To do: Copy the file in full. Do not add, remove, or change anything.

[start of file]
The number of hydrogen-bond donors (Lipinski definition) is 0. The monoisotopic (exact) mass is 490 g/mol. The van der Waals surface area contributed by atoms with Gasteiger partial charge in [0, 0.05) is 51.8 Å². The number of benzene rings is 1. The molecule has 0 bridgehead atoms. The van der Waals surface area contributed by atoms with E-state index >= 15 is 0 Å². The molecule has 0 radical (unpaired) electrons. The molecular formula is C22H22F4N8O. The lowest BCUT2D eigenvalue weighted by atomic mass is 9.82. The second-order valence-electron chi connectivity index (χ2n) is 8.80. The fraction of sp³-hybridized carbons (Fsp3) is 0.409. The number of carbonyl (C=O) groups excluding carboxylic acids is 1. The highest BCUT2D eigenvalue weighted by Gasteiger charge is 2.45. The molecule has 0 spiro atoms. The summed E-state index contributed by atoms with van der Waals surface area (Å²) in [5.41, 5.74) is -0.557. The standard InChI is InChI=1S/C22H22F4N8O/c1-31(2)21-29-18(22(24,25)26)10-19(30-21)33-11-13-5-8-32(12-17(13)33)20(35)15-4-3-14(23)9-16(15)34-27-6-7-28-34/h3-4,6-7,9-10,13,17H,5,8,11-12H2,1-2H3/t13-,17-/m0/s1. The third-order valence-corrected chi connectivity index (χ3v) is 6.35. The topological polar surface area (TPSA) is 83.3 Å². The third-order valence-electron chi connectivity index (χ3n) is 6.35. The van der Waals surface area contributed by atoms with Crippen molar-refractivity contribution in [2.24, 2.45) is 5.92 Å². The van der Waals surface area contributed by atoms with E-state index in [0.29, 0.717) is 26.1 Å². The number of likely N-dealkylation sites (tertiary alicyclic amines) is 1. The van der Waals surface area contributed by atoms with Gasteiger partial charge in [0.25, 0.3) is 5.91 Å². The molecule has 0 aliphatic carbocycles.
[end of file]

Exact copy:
The number of hydrogen-bond donors (Lipinski definition) is 0. The monoisotopic (exact) mass is 490 g/mol. The van der Waals surface area contributed by atoms with Gasteiger partial charge in [0, 0.05) is 51.8 Å². The number of benzene rings is 1. The molecule has 0 bridgehead atoms. The van der Waals surface area contributed by atoms with E-state index >= 15 is 0 Å². The molecule has 0 radical (unpaired) electrons. The molecular formula is C22H22F4N8O. The lowest BCUT2D eigenvalue weighted by atomic mass is 9.82. The second-order valence-electron chi connectivity index (χ2n) is 8.80. The fraction of sp³-hybridized carbons (Fsp3) is 0.409. The number of carbonyl (C=O) groups excluding carboxylic acids is 1. The highest BCUT2D eigenvalue weighted by Gasteiger charge is 2.45. The molecule has 0 spiro atoms. The summed E-state index contributed by atoms with van der Waals surface area (Å²) in [5.41, 5.74) is -0.557. The standard InChI is InChI=1S/C22H22F4N8O/c1-31(2)21-29-18(22(24,25)26)10-19(30-21)33-11-13-5-8-32(12-17(13)33)20(35)15-4-3-14(23)9-16(15)34-27-6-7-28-34/h3-4,6-7,9-10,13,17H,5,8,11-12H2,1-2H3/t13-,17-/m0/s1. The third-order valence-corrected chi connectivity index (χ3v) is 6.35. The topological polar surface area (TPSA) is 83.3 Å². The third-order valence-electron chi connectivity index (χ3n) is 6.35. The van der Waals surface area contributed by atoms with Crippen molar-refractivity contribution in [2.24, 2.45) is 5.92 Å². The van der Waals surface area contributed by atoms with E-state index in [0.29, 0.717) is 26.1 Å². The number of likely N-dealkylation sites (tertiary alicyclic amines) is 1. The van der Waals surface area contributed by atoms with Gasteiger partial charge in [0.25, 0.3) is 5.91 Å². The molecule has 0 aliphatic carbocycles.